Sacroiliac disability may occur temporary or permanently, possibly requiring surgical treatment, or may occur postoperatively and doom a patient to lifelong physical limitation. Disability is a very subjective word, since it means different things to different people and in many contexts. However, regardless of how it is defined, disability is never a fate that anyone wants to suffer…
Being disabled might be a transient state for sacroiliac joint patients or might be permanent. However, we must state right from the start that disability over long timelines is not commonplace in SIJ patients, which creates a hopeful start for this otherwise somber article topic.
This dialog details the various manifestations of disability in sacroiliac joint pain patients. We will look at functional and legal definitions of disability, as well as how patients might become truly disabled due to SIJ problems.
Sacroiliac Disability Definitions
Technically, any reduction in typical physical functionality due to sacroiliac pain or range of motion change can be called a disability. However, most people tend to use the word to define a condition where a patient can not function to the level of being able to care for themselves, work or perform normal physical exertions and activities. Legal definitions range, but usually focus on the inability to work chosen career paths, due to pain or functional inability.
For the remainder of this essay, we will use the term disability to describe a condition where the patient can not ambulate correctly, if at all, cannot work, cannot perform basic personal responsibilities and can not do all the things they would normally accomplish as part of an active life.
Sacroiliac Disability Causes
Disability can be a direct result of pathology in the sacroiliac joint formed over time or might be produced acutely in less common scenarios. Acute presentations of disability are almost always related to traumatic injury to the SI joint, pelvic ilium or sacral spine, while accumulated damage leading to disability may result from excessive degeneration, disease or ligamentous issue leading to dysfunction.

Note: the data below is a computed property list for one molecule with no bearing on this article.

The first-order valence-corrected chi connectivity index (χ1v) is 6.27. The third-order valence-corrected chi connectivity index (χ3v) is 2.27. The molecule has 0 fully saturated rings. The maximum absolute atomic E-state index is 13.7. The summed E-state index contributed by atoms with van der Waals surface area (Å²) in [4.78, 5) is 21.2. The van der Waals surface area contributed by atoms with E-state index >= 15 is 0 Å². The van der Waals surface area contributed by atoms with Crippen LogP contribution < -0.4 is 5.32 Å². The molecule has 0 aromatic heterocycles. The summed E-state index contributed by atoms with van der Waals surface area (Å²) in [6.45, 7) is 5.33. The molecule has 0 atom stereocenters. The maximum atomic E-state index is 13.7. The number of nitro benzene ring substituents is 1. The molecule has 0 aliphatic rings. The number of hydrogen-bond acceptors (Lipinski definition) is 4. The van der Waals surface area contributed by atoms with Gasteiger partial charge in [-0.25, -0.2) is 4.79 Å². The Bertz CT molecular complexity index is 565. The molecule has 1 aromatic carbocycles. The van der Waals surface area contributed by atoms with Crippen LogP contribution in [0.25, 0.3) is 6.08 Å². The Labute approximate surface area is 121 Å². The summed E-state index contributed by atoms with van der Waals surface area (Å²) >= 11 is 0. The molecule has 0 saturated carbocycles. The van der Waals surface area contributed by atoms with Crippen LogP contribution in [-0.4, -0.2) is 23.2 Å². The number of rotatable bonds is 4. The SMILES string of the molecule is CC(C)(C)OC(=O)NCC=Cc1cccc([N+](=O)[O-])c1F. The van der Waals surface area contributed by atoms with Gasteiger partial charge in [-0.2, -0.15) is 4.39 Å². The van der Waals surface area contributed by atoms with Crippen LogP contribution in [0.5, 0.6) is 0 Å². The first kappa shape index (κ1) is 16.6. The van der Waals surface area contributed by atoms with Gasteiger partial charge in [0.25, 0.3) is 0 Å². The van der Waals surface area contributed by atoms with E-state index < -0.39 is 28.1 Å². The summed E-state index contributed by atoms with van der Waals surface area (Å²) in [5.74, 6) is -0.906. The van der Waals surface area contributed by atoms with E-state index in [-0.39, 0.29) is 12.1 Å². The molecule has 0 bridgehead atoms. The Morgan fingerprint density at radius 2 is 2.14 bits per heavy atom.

All of these conditions are treatable and are therefore classified as potential causes of temporary disability and not legal or lasting disability in most instances. Generally, conservative or surgical treatment can resolve most sacroiliac joint problems, restoring functionality and enabling the patient to resume a normal or nearly normal level of physical activity once healed.
The leading cause of permanent disability in relation to a sacroiliac joint diagnosis of any type is failed surgical intervention. Unsuccessful sacroiliac surgery can cause any patient to permanent lose functionality due to instability or chronic, debilitating pain. While most sacroiliac surgeries are successful, some do fail and can produce the worst possible outcomes of permanent reduction in physical functionality. Unsuccessful surgery is also the leading cause of successful disability claims in the legal social benefit system.
Curing Sacroiliac Disability
Transient disability can most often be treated successfully. Most sacroiliac joint dysfunction related to ligamentous problems can be treated conservatively. Meanwhile, most traumatic injuries usually only require the benefit of time and organic healing to resolve. Only a minority of conditions, including some types of sacroiliitis and joint degeneration, may require surgical treatment. We detail the full range of treatment options for all SIJ diagnoses in our dedicated sacroiliac treatment section.
For patients who already tried the surgical route, but experienced treatment failure, there is often little hope. These patients have already undertaken the most dramatic of all treatments and were disappointed with the outcome. However, there is always the chance for successful reoperation of the anatomical site, especially if the cause of previous surgical failure can be ascertained and remedied.
We also must mention that some sacroiliac joint patients have been misdiagnosed all along and have suffered the usual failure of many conservative treatments, ending with an unsuccessful surgery. We have observed this identical case profile countless times over many years. In a few cases, there might be some other structural issue in the hip joint or lumbar spine that is the real cause of suffering.
In most of these cases, the patient is suffering from a mindbody pain syndrome. The way to end these tortures is with the application of knowledge therapy, and never the use of physical care. After all, while the joint may have been blamed for causing the pain, the symptoms are only a consequence of a much larger mindbody syndrome that will never enjoy the benefit of a cure from any type of structurally-targeting therapy.